The DICT Development Group

Search for:
Search type:

Database copyright information
Server information

2 definitions found
 for Breach of privilege
From The Collaborative International Dictionary of English v.0.48 :

  Privilege \Priv"i*lege\, n. [F. privil[`e]ge, L. privilegium an
     ordinance or law against or in favor of an individual; privus
     private + lex, legis, law. See Private, and Legal.]
     [1913 Webster]
     1. A peculiar benefit, advantage, or favor; a right or
        immunity not enjoyed by others or by all; special
        enjoyment of a good, or exemption from an evil or burden;
        a prerogative; advantage; franchise.
        [1913 Webster]
              He pleads the legal privilege of a Roman.
        [1913 Webster]
              The privilege birthright was a double portion.
        [1913 Webster]
              A people inheriting privileges, franchises, and
              liberties.                            --Burke.
        [1913 Webster]
     2. (Stockbroker's Cant) See Call, Put, Spread, etc.
        [1913 Webster]
     Breach of privilege. See under Breach.
     Question of privilege (Parliamentary practice), a question
        which concerns the security of a member of a legislative
        body in his special privileges as such.
     Water privilege, the advantage of having machinery driven
        by a stream, or a place affording such advantage. [ U. S.]
     Writ of privilege (Law), a writ to deliver a privileged
        person from custody when arrested in a civil suit.
        [1913 Webster]
     Syn: Prerogative; immunity; franchise; right; claim; liberty.
     Usage: Privilege, Prerogative. Privilege, among the
            Romans, was something conferred upon an individual by
            a private law; and hence, it denotes some peculiar
            benefit or advantage, some right or immunity, not
            enjoyed by the world at large. Prerogative, among the
            Romans, was the right of voting first; and, hence, it
            denotes a right of precedence, or of doing certain
            acts, or enjoying certain privileges, to the exclusion
            of others. It is the privilege of a member of Congress
            not to be called in question elsewhere for words
            uttered in debate. It is the prerogative of the
            president to nominate judges and executive officers.
            It is the privilege of a Christian child to be
            instructed in the true religion. It is the prerogative
            of a parent to govern and direct his children.
            [1913 Webster]

From The Collaborative International Dictionary of English v.0.48 :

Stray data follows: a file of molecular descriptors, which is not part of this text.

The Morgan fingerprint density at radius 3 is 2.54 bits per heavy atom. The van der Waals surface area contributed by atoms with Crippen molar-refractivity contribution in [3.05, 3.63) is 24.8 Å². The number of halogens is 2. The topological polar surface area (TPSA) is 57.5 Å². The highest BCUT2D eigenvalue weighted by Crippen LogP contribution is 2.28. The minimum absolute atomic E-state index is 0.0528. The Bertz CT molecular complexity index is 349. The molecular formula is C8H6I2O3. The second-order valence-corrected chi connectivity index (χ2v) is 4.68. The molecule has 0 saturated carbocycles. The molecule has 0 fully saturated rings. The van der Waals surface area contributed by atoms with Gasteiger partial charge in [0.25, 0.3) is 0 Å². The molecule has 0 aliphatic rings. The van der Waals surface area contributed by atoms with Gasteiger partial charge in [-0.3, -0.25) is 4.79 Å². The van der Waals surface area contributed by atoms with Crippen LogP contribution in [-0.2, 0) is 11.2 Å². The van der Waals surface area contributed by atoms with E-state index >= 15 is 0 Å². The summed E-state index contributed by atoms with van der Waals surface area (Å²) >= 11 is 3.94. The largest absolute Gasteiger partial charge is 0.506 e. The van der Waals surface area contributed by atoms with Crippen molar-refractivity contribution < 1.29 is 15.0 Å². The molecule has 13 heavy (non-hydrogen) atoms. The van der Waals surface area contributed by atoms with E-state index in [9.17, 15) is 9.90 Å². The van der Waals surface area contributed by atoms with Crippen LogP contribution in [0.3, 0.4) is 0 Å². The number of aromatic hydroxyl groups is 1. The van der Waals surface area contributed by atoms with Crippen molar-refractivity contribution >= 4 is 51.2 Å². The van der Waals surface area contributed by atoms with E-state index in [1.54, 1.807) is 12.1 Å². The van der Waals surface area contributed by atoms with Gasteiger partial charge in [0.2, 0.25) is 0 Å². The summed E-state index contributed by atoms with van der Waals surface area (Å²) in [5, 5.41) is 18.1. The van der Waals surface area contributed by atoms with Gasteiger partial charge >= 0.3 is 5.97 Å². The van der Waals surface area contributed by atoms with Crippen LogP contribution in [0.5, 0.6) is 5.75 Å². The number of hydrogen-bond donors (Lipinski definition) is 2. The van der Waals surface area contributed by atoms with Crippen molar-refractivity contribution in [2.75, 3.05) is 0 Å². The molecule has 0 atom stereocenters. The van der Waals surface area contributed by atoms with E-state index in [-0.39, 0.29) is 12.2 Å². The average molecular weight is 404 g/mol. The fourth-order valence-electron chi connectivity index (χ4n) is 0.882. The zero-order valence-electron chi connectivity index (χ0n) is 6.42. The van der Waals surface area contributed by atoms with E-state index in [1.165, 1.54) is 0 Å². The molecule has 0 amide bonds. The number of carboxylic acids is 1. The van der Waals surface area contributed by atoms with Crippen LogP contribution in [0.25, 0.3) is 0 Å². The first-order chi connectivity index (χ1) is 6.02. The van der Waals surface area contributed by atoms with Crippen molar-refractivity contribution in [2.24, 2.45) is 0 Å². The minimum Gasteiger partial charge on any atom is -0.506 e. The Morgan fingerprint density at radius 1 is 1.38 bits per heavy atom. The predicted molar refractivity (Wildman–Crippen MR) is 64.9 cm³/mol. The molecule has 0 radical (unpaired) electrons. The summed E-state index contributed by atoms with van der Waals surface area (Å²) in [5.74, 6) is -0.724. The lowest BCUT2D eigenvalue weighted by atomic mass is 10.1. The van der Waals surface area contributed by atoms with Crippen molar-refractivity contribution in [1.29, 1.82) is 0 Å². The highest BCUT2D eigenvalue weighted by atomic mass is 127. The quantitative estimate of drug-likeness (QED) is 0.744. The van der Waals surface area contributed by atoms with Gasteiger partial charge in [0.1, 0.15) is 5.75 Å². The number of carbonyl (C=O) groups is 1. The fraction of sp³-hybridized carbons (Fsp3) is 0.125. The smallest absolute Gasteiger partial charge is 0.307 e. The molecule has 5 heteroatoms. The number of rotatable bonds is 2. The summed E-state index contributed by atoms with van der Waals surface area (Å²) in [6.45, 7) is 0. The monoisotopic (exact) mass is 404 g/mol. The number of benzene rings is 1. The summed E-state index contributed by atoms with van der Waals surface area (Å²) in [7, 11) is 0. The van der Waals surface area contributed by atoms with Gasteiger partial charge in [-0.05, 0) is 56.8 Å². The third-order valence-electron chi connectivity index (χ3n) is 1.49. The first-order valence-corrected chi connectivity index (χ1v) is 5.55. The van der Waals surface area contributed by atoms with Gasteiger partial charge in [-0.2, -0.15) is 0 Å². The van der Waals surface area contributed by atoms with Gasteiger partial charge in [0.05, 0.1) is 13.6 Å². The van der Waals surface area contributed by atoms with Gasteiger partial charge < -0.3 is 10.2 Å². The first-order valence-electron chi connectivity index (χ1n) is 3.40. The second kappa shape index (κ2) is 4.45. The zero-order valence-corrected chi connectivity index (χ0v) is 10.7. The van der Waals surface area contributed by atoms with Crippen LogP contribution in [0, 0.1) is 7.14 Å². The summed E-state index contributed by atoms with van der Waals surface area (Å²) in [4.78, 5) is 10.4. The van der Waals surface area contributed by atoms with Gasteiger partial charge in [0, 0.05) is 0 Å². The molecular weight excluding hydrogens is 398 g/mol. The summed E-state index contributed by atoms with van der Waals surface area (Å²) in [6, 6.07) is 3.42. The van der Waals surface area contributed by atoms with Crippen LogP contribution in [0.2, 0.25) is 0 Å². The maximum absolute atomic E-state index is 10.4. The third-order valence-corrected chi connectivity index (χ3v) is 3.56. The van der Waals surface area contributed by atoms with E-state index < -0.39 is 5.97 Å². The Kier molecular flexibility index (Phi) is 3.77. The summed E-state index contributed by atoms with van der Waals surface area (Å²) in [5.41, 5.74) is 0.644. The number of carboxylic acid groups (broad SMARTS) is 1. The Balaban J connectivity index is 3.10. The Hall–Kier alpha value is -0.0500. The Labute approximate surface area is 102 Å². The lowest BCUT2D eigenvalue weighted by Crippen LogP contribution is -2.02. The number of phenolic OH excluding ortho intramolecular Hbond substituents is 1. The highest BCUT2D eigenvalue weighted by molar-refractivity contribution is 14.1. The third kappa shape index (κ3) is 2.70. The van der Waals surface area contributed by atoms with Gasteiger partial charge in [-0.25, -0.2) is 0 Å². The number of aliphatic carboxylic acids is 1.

Breach \Breach\ (br[=e]ch), n. [OE. breke, breche, AS. brice,
     gebrice, gebrece (in comp.), fr. brecan to break; akin to
     Dan. br[ae]k, MHG. breche, gap, breach. See Break, and cf.
     Brake (the instrument), Brack a break] .
     1. The act of breaking, in a figurative sense.
        [1913 Webster]
     2. Specifically: A breaking or infraction of a law, or of any
        obligation or tie; violation; non-fulfillment; as, a
        breach of contract; a breach of promise.
        [1913 Webster]
     3. A gap or opening made made by breaking or battering, as in
        a wall or fortification; the space between the parts of a
        solid body rent by violence; a break; a rupture.
        [1913 Webster]
              Once more unto the breach, dear friends, once more;
              Or close the wall up with our English dead. --Shak.
        [1913 Webster]
     4. A breaking of waters, as over a vessel; the waters
        themselves; surge; surf.
        [1913 Webster]
              The Lord hath broken forth upon mine enemies before
              me, as the breach of waters.          --2 Sam. v.
        [1913 Webster]
     A clear breach implies that the waves roll over the vessel
        without breaking.
     A clean breach implies that everything on deck is swept
        away. --Ham. Nav. Encyc.
        [1913 Webster]
     5. A breaking up of amicable relations; rupture.
        [1913 Webster]
              There's fallen between him and my lord
              An unkind breach.                     --Shak.
        [1913 Webster]
     6. A bruise; a wound.
        [1913 Webster]
              Breach for breach, eye for eye.       --Lev. xxiv.
        [1913 Webster]
     7. (Med.) A hernia; a rupture.
        [1913 Webster]
     8. A breaking out upon; an assault.
        [1913 Webster]
              The Lord had made a breach upon Uzza. --1. Chron.
                                                    xiii. 11.
        [1913 Webster]
     Breach of falth, a breaking, or a failure to keep, an
        expressed or implied promise; a betrayal of confidence or
     Breach of peace, disorderly conduct, disturbing the public
     Breach of privilege, an act or default in violation of the
        privilege or either house of Parliament, of Congress, or
        of a State legislature, as, for instance, by false
        swearing before a committee. --Mozley. Abbott.
        [1913 Webster] 
     Breach of promise, violation of one's plighted word, esp.
        of a promise to marry.
     Breach of trust, violation of one's duty or faith in a
        matter entrusted to one.
        [1913 Webster]
     Syn: Rent; cleft; chasm; rift; aperture; gap; break;
          disruption; fracture; rupture; infraction; infringement;
          violation; quarrel; dispute; contention; difference;
          [1913 Webster]

Contact=webmaster@dict.org Specification=RFC 2229